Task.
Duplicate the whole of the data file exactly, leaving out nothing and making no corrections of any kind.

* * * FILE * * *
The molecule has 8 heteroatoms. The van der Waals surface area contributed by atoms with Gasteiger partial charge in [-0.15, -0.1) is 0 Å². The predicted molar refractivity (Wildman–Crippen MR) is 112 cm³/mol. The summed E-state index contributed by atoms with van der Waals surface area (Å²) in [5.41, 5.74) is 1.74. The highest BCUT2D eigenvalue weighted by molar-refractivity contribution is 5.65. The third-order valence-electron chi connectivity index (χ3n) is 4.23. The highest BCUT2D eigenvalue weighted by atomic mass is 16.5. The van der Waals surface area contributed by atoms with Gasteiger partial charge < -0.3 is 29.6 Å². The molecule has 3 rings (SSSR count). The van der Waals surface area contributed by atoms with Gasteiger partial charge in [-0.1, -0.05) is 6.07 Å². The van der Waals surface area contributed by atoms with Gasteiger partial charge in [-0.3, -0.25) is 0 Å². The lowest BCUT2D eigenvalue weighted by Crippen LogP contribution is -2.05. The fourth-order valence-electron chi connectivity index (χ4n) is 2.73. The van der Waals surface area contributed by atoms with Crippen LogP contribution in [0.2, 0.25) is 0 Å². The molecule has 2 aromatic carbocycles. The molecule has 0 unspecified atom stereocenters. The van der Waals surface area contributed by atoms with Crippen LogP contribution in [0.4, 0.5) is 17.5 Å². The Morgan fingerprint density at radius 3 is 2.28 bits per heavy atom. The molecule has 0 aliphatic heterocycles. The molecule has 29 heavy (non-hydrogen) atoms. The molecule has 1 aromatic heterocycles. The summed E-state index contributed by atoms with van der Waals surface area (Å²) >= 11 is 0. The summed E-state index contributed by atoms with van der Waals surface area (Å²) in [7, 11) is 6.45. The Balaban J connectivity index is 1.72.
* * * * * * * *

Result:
The molecule has 8 heteroatoms. The van der Waals surface area contributed by atoms with Gasteiger partial charge in [-0.15, -0.1) is 0 Å². The predicted molar refractivity (Wildman–Crippen MR) is 112 cm³/mol. The summed E-state index contributed by atoms with van der Waals surface area (Å²) in [5.41, 5.74) is 1.74. The highest BCUT2D eigenvalue weighted by molar-refractivity contribution is 5.65. The third-order valence-electron chi connectivity index (χ3n) is 4.23. The highest BCUT2D eigenvalue weighted by atomic mass is 16.5. The van der Waals surface area contributed by atoms with Gasteiger partial charge < -0.3 is 29.6 Å². The molecule has 3 rings (SSSR count). The van der Waals surface area contributed by atoms with Gasteiger partial charge in [-0.1, -0.05) is 6.07 Å². The van der Waals surface area contributed by atoms with Gasteiger partial charge in [-0.3, -0.25) is 0 Å². The lowest BCUT2D eigenvalue weighted by Crippen LogP contribution is -2.05. The fourth-order valence-electron chi connectivity index (χ4n) is 2.73. The van der Waals surface area contributed by atoms with Crippen LogP contribution in [0.2, 0.25) is 0 Å². The molecule has 2 aromatic carbocycles. The molecule has 0 unspecified atom stereocenters. The van der Waals surface area contributed by atoms with Crippen LogP contribution in [0.4, 0.5) is 17.5 Å². The Morgan fingerprint density at radius 3 is 2.28 bits per heavy atom. The molecule has 0 aliphatic heterocycles. The molecule has 29 heavy (non-hydrogen) atoms. The molecule has 1 aromatic heterocycles. The summed E-state index contributed by atoms with van der Waals surface area (Å²) >= 11 is 0. The summed E-state index contributed by atoms with van der Waals surface area (Å²) in [7, 11) is 6.45. The Balaban J connectivity index is 1.72.